China has branded Apple's iPhone as a threat to national security, despite the billions of dollars that the manufacturing of the smartphone brings to the country.
The claim by the state-controlled China Central Television network was made due to the iPhone's feature of being able to track and time-stamp the location of its user.
The iPhone's "Frequent Locations" feature is the one in question, as with it on, the iPhone can trace the whereabouts of the user at any given time, with the data recorded.
"This is extremely sensitive data," said People's Public Security University of China online security institute head Ma Ding, who was interviewed by a broadcaster from the network. If the data were accessed, it could reveal an entire country's economic situation and "even state secrets," he added.
"We simply don't know what their motive is in collecting this information," the anchor also said.
However, the report fails to mention that other China-made smartphones, such as those by ZTE, Xiaomi and Huawei, also have features that allow them to track the locations of its users.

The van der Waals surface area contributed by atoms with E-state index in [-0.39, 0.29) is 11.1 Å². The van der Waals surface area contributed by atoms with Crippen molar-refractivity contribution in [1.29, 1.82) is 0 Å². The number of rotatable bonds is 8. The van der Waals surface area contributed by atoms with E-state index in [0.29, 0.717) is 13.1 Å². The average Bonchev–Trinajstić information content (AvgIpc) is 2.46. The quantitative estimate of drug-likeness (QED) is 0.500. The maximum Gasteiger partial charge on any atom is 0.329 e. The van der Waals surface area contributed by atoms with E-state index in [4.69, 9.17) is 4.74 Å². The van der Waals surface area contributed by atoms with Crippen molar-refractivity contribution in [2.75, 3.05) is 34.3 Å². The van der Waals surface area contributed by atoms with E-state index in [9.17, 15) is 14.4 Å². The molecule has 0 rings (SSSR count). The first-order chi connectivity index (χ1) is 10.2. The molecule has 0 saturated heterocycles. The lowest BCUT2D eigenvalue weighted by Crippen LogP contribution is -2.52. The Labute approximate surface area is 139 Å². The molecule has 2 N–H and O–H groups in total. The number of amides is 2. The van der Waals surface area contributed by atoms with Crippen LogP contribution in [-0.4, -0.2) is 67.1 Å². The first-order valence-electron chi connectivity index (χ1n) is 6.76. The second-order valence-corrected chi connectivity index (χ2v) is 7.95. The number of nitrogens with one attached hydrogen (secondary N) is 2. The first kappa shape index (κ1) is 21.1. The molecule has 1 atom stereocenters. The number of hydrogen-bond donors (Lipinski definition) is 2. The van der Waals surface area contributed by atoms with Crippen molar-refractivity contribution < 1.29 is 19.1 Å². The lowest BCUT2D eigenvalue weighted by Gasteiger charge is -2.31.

In addition, in a support article published by Apple on its Frequent Locations feature, the data that is gathered by the iPhone is only kept within the device itself. The information will not be sent to Apple or any other entity without the user's consent, and will only be used to provide the user with personalized location-based services such as predictive traffic routing.
The CCTV report also fails to mention that the Frequent Locations feature can also be completely turned off through the iPhone's Settings.
The CCTV network's report may be tagged as a sign of the times of the "post-Snowden" era, as governments, corporations and individuals have become more wary of security issues after Edward Snowden's revelations of surveillance activities made by U.S. spy agencies.
Apple had already previously been criticized by Chinese state media over allegations that the company was sending the data of Chinese iPhone users to intelligence agencies in the United States, with the media calling for "severe punishment" on Apple.
Apple is not the only company that has been under fire in China. Google is just one of the many search engines and news outlets that have been censored by the country to prevent any mention or celebration of the 25th year of China's crackdown on Tiananmen Square protestors. Microsoft, on the other hand, saw its Windows 8 operating system banned from government computers due to China's claim that the operating system was found lacking in security structures.